Why a #meltdown kept my son home from school today

Emmett was in rare form this morning. He began melting down the moment he woke up. I’d say he woke up on the wrong side of the bed, but I don’t think it was that simple. 

I’ve spoken many times about my understanding of Emmett and meltdowns. 

Emmett is extremely sensory driven, very easily overstimulated. He spends a good deal of time, looking for stimulation his body needs to know where he physically exists in time and space. 



It appears that Emmett had a really good time at the zoo yesterday, with his school. It also appears to have drained his resources. When his resources are drained, he doesn’t cope well with anything, and today was one of those days. 
As far as Emmett is concerned, his day was shot before it began. 

We worked with him all morning, and here are a few things we tried:

  1. Deep pressure
  2. Brushing
  3. Ferrets
  4. Tight hugs
  5. Reasoning (which is pointless during a meltdown) 
  6. Redirection 
  7. Removing him from the immediate environment that was causing him distress

Unfortunately, nothing worked. Frankly, when a child with Autism is in the midst of a meltdown, there’s very little you can do, aside from hunker down and ride it out. 

Emmett was very much over the edge this morning. He was so far over the edge in fact, we couldn’t even see the edge in the rear view. 

He ended up missing school because he was so upset, he’d made himself sick. 

I can only speculate as to the cause, because there are simply too many possibilities. I do think it was likely fallout from his field trip yesterday. He may also be entering a fever cycle as well. We’ll see this kind of thing when a flare is imminent.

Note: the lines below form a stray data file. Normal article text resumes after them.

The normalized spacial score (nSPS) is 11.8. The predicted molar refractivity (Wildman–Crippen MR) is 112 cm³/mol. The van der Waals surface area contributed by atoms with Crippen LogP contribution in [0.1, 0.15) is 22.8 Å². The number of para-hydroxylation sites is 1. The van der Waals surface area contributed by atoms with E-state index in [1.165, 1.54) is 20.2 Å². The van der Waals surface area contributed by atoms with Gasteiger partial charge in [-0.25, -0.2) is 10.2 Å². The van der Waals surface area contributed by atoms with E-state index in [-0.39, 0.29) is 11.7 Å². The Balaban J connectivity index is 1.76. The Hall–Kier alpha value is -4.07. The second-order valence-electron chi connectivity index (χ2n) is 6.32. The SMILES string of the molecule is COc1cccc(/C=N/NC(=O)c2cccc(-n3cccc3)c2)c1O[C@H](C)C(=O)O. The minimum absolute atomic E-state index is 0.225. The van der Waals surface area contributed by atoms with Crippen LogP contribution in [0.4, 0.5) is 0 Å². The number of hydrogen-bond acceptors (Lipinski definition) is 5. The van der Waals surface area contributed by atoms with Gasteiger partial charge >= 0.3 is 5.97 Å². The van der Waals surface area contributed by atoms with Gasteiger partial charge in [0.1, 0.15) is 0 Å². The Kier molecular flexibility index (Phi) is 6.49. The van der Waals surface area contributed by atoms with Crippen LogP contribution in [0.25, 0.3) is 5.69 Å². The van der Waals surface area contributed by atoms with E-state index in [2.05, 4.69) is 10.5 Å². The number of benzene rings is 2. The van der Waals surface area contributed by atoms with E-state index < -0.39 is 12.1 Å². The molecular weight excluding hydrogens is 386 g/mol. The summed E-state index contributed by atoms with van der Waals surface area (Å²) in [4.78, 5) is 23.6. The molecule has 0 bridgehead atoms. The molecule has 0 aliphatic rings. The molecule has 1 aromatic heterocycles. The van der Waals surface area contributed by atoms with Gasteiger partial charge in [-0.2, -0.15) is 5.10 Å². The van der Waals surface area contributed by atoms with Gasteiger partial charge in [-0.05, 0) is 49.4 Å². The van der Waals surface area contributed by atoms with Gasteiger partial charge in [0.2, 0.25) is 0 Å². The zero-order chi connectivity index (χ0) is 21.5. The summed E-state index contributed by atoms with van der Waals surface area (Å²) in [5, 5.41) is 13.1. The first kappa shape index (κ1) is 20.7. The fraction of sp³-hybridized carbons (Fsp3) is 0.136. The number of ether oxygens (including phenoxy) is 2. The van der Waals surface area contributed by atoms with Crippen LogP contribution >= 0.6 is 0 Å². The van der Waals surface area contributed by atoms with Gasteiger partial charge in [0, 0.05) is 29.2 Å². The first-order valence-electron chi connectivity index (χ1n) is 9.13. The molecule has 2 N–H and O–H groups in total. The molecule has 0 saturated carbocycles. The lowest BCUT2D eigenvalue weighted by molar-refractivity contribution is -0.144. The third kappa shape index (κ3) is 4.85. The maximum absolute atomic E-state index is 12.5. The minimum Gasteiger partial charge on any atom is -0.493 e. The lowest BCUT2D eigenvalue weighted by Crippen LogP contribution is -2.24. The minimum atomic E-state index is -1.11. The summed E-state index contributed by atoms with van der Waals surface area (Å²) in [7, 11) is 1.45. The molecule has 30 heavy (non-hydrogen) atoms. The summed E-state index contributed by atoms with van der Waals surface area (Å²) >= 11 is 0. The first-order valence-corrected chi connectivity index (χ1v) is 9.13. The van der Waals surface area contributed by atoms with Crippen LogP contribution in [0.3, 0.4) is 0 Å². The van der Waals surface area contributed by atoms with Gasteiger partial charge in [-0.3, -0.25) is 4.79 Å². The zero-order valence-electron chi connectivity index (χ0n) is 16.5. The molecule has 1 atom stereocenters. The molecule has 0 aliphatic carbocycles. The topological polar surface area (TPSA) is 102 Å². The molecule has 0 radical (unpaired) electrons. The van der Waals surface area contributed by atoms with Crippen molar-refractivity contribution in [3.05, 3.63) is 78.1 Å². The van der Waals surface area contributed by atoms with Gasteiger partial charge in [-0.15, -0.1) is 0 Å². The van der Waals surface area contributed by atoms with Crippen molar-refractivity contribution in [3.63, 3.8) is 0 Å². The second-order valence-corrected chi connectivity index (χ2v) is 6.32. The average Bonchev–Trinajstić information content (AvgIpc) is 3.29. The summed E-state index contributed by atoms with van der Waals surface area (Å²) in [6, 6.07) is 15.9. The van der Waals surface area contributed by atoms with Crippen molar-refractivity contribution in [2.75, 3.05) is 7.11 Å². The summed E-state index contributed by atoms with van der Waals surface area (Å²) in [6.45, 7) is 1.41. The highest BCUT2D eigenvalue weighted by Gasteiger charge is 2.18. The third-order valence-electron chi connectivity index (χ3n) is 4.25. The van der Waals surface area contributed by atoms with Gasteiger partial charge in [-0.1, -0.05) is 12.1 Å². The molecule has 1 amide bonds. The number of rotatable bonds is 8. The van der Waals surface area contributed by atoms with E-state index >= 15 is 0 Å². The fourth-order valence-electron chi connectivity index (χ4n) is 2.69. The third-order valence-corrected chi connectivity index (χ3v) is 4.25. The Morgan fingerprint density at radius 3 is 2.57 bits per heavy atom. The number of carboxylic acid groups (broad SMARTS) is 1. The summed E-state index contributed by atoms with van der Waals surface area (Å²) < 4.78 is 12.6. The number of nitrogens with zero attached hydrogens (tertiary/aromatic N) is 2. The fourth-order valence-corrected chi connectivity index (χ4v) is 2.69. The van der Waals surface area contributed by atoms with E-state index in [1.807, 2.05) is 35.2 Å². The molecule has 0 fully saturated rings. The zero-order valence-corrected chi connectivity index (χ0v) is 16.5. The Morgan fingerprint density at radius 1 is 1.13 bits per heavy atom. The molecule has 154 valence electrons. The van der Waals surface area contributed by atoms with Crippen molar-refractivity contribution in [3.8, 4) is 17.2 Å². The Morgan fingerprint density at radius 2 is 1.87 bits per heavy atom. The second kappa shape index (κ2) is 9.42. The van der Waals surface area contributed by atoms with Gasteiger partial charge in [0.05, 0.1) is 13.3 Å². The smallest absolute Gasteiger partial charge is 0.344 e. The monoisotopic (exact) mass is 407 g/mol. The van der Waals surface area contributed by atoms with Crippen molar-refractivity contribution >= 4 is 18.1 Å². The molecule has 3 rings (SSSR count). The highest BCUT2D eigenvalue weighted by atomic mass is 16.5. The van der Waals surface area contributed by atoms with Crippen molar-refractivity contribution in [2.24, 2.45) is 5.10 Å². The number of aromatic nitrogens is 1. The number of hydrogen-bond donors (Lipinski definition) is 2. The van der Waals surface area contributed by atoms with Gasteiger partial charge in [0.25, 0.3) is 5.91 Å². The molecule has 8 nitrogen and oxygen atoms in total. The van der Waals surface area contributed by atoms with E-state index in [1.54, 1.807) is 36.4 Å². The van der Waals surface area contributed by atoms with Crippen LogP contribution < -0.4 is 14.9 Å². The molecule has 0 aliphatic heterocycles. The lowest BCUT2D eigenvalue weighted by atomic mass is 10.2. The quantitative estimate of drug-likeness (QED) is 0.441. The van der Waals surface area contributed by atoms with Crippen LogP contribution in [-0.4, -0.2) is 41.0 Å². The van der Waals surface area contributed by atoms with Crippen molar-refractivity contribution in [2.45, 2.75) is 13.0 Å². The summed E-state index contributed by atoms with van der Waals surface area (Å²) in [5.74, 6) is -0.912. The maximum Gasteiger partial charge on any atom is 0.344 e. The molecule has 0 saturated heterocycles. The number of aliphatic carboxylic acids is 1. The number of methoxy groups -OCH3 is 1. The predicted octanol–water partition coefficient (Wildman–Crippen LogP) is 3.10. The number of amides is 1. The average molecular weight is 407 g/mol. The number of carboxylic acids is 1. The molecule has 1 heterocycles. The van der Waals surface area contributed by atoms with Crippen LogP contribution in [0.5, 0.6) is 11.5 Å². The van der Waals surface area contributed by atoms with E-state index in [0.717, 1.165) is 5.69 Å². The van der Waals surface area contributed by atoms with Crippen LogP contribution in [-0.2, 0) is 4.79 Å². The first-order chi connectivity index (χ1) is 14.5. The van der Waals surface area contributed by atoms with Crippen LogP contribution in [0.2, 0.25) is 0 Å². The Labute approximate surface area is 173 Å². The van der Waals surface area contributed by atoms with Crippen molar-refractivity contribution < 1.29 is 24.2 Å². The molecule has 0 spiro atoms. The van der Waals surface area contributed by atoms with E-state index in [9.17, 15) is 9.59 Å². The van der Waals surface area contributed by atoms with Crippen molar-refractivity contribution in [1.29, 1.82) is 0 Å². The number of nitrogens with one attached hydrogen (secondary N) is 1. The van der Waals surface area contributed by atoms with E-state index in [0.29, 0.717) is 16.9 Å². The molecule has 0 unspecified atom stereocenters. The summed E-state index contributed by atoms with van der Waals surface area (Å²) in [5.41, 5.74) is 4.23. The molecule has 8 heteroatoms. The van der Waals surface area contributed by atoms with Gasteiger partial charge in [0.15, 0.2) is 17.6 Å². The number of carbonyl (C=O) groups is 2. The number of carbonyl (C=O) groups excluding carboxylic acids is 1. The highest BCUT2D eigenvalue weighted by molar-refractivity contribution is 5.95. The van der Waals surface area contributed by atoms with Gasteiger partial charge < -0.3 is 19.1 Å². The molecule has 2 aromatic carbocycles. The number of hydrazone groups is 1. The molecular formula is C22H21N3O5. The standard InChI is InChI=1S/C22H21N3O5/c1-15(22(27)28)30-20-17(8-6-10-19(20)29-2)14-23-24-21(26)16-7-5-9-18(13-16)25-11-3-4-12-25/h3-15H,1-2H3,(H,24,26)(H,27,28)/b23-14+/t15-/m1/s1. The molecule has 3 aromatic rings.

Read This  Continuing to lose devastating amounts of sleep

Punishing him for this is wrong. Punishing any child with Autism for having a meltdown is wrong. These are involuntary acts, meaning the child in question has absolutely no control. Not to be confused with a tantrum, which is all about manipulation. 

For the most part, Emmett’s feeling better but it’s still been a difficult day. 



  • Jimmy Rock says:

    It seems that this post was written directly in response to my earlier comments, so thanks for that.

    I definitely don’t have a magic bullet solution, but I do have a different spin on this. You list all the things you tried during the meltdown, but then stated that there’s little anyone can do during an autistic child’s meltdown but ride it out. You even listed as one of the things you tried was reasoning with him, which you noted was pointless during a meltdown.

    It’s been my experience that if any of all those things you listed don’t do anything to help during a meltdown, then don’t keep trying them during a meltdown. All they will do is unnecessarily bring on further frustration for him – “they’re doing all these things to help me and NOTHING works!!!!”

    It must be a frustrating thing for a kid to be so overwhelmed and out of control, and then on top of it to know that the people who love him the most, despite their best efforts, can’t do anything to help. I know Kim suggested having him go to his room, and you sort of discounted the suggestion. I understand why- the way the suggestion came across, whether it was intended or not, was as if it was intended as a form of punishment. No need to go though the differences between tantrums and meltdowns- I think we’re both well versed there.